The Student Privacy Pledge was introduced in 2014 to safeguard the information of K-12 students.
A press release announcing the creation of the pledge details the kind of protection it seeks to offer:
“The Pledge would apply to all student personal information whether or not it is part of an “educational record” as defined by federal law, and whether collected and controlled by the school but warehoused offsite by a service provider or collected directly through student use of a mobile app or website assigned by their teacher. It would apply to school service providers whether or not there is a formal contract with the school.”
Among a number of requirements are the stipulations that school service providers not sell student information, target students with ads or change privacy policies without notice.
But despite the relatively severe language in the policy, EFF launched a complaint earlier this month claiming that Google’s Apps for Education is collecting personal information on students, including their browsing history.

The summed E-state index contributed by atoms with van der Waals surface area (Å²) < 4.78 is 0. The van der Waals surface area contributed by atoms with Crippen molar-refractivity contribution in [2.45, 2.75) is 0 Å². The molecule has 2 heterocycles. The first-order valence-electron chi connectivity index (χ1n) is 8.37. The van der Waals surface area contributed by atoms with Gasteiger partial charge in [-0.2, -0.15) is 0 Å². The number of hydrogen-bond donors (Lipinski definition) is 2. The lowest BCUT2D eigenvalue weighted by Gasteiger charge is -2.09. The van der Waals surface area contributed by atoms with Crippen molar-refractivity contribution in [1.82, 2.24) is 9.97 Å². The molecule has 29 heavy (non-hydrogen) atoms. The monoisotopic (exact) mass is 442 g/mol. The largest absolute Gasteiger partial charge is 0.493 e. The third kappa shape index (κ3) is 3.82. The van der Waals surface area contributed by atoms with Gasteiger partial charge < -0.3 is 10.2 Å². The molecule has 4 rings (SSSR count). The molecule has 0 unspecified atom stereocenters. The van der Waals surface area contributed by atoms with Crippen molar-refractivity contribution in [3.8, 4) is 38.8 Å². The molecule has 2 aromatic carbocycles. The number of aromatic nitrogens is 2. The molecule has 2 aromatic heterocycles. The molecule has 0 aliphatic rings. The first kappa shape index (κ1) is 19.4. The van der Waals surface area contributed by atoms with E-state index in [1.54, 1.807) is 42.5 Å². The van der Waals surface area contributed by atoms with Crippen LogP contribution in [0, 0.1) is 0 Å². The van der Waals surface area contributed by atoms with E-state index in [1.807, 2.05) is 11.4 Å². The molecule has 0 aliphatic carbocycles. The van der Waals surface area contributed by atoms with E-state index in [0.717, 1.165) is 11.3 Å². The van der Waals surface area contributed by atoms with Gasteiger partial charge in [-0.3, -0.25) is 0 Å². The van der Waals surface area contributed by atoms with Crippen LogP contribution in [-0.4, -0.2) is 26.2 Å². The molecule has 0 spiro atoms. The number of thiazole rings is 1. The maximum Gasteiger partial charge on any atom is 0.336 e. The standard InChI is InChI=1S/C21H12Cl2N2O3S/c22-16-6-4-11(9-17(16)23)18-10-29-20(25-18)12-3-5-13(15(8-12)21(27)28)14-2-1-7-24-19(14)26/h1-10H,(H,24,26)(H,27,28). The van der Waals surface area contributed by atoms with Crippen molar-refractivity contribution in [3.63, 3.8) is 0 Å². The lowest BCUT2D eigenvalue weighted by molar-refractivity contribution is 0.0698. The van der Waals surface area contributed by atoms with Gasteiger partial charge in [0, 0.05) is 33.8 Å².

This kind of issue presents a huge challenge for the entire education cloud industry. For educational institutions, data security is a vital aspect of cloud infrastructure and applications, but the security challenges are a very real aspect when it comes to choosing a service provider.
Cloud still gaining popularity in American classrooms
But despite security concerns, the cloud computing market in the K-12 segment in the US expected to grow steadily over the next four years.
The biggest reason for adoption of cloud computing in classrooms in cost savings.
In a cloud model, the maintenance and operation cost, infrastructure cost, updates, and associated risks are handled by third-party service providers rather than the end-users (the schools themselves).
Cloud computing simplifies the creation and management of on-premises systems and related infrastructure, allowing education organizations to focus on teaching, rather than infrastructure investments.
It also helps schools meet constantly growing resource requirements. Students can connect their personal mobile devices to in-house services offered by the schools, and faculty members are provided with efficient access and flexibility while integrating technology in their classes.
And cloud isn’t just limited to the classroom. It also helps extend e-learning capabilities and allows education institutions to offer a wide range of different academic resources, applications, and tools to students worldwide.
These are all factors expected to drive the market value to $2.48 billion by 2020, growing at a cumulative average growth rate of 23.58% from 2015-2020.
Key advantages of cloud computing in the K-12 segment
Source: Technavio, 2015